Something for the Old, Something for the New

The New York International Auto Show usually offers enjoyment for kids of all ages, but that trite motto was especially appropriate this year, as the major auto shows concluded their run for 2002. Ford unveiled a new concept pointed directly at older Baby Boomers who are fast approaching retirement age if not senility. Meanwhile, Toyota made a brave attempt to court the children of the Baby Boom generation with an all-new car brand, just what the confused American market really needs. Only time will tell if either concept is on the money.

In perhaps the grandest dog-and-pony show of the two-day press preview period, Toyota endeavored to make everyone over 25 years of age feel ancient as the lasers parted to reveal the company's new Scion division. (Yeah, you're not the only one who can't pronounce it, but the Toyota folks say "sigh-on.") Of course a "scion" is the soon-to-inherit-son of wealthy parents, and since Toyota is one of the wealthiest car companies in the world the title is apt, but you have to ask, why name a brand with a word so many are likely to mispronounce?

As to the Scion vehicles themselves, they almost seemed afterthoughts to the presentation of why Toyota was introducing a new brand. The key reason: its buyers are getting old, and the company does not want to face the same fate as Oldsmobile -- being regarded as a great car for your father but not for you.

Well, you can bet not too many over-40 fathers out there are likely to warm up to either Scion vehicle. The bbX looks like a breadbox on wheels or, to be more charitable, a station wagon version of the new Mini. The swoopy ccX (are you sensing a naming pattern here?) was even more radically styled, and we don't mean that in a good way. But the Toyota-Scion execs on hand -- Jim Press, Toyota Motor Sales U.S.A. COO; and Jim Lentz, Toyota VP and head of Scion -- took great pains to point out the ccX might not even evolve into a Scion product. Whew! That's a relief.

Toyota hopes to sell 100,000 Scion models a year by 2005 through dealerships within Toyota dealerships, plus what is promised to be the heaviest dose of Internet selling ever. While many in the auto media expressed skepticism about the future of the brand, Toyota has the money and the product firepower to make it work.

While Toyota was taking aim at Gen Y, Ford Motor Company was pulling back an arrow pointed at the soon-to-be-geriatric Baby Boomer set. Ford didn't even have a concept car ready, but it did show journalists renderings of the Ford Five Hundred (note, not 500.) The key design element: this is one new sedan that isn't "longer, lower, wider." Instead, this baby is taller and roomier inside than the similarly sized Ford Taurus. Key advantages: a driver's seat that is up to four inches higher than in the typical mid-size car and a more upright seating position. Thus the Five Hundred offers a command-of-the-road vantage from the cockpit, and it is easier for us older geezers to get in and out of. While many SUVs these days are based on cars, the Five Hundred is based on the upcoming Ford Cross Trainer SUV. There's a switch.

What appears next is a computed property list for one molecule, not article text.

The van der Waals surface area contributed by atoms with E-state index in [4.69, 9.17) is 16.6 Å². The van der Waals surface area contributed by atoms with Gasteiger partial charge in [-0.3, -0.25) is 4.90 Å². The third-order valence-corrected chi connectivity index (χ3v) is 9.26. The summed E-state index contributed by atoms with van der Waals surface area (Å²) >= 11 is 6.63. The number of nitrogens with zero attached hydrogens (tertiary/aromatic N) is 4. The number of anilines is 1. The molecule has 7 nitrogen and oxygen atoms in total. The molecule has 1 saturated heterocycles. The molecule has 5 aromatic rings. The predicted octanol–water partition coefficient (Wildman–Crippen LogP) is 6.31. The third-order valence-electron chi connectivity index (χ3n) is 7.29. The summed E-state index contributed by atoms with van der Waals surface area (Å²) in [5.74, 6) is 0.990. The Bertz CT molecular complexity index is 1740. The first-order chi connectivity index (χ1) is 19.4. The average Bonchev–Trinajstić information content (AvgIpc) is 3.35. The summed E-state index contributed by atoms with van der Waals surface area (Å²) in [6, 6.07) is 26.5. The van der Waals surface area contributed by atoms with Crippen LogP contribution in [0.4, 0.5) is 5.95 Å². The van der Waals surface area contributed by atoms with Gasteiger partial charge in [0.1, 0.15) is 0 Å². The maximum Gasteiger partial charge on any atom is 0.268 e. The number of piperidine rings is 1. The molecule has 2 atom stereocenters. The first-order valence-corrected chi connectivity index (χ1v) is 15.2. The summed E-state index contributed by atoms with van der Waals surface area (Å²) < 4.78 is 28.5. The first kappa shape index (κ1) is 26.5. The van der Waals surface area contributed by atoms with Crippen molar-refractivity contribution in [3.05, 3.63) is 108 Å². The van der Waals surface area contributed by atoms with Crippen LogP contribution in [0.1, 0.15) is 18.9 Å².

There is no doubt that the Five Hundred is an attractive design, bearing many similarities to current Audi vehicles. That should come as no surprise since J Mays, Ford design chief, was responsible for many attractive VW and Audi vehicles before returning to the good ol' USA.

Perhaps the most notable soon-to-be production vehicle unveiled at the show was the Honda Element, another stab at a Gen Y vehicle, and through our aging eyes, a pretty good one. Based on the same platform as the plain-vanilla Honda CR-V small sport utility, the Element certainly has character. Some of that comes from its upright, packing carton profile, which is accentuated by rear swing-back (suicide) doors. The lack of a b-pillar is also supposed to make the vehicle easier to load, but to us it's more a funky design statement than anything. Of course, that's okay; we like funky.

Nissan and Mitsubishi showed SUV-tall wagons, which will soon reach the production vehicle ranks. The Nissan Murano is a tall wagon on the Altima platform that will offer a 240 horsepower 3.5-liter V-6, so you can haul a lot of groceries very fast. The Mitsubishi Outlander is even more SUV-like, targeted at Toyota RAV4 and Honda CR-V buyers. It will be equipped with a 2.4-liter in-line four cylinder delivering 140 horsepower, so you can haul a lot of groceries not so fast.

Saturn showed the replacement for its venerable S-Series, called the Ion. Both sedan and unique "quad coupe" are attractively styled cars, but long overdue. Like the Honda Element, the Ion quad coupe also features suicide doors. Wow, is suicide a Gen Y design theme? Is somebody readying a Kurt Cobain edition?


Jack R. Nerad is the managing editor of Driving Today and co-host of the nationally syndicated radio show "America on the Road." And, gosh, is he old.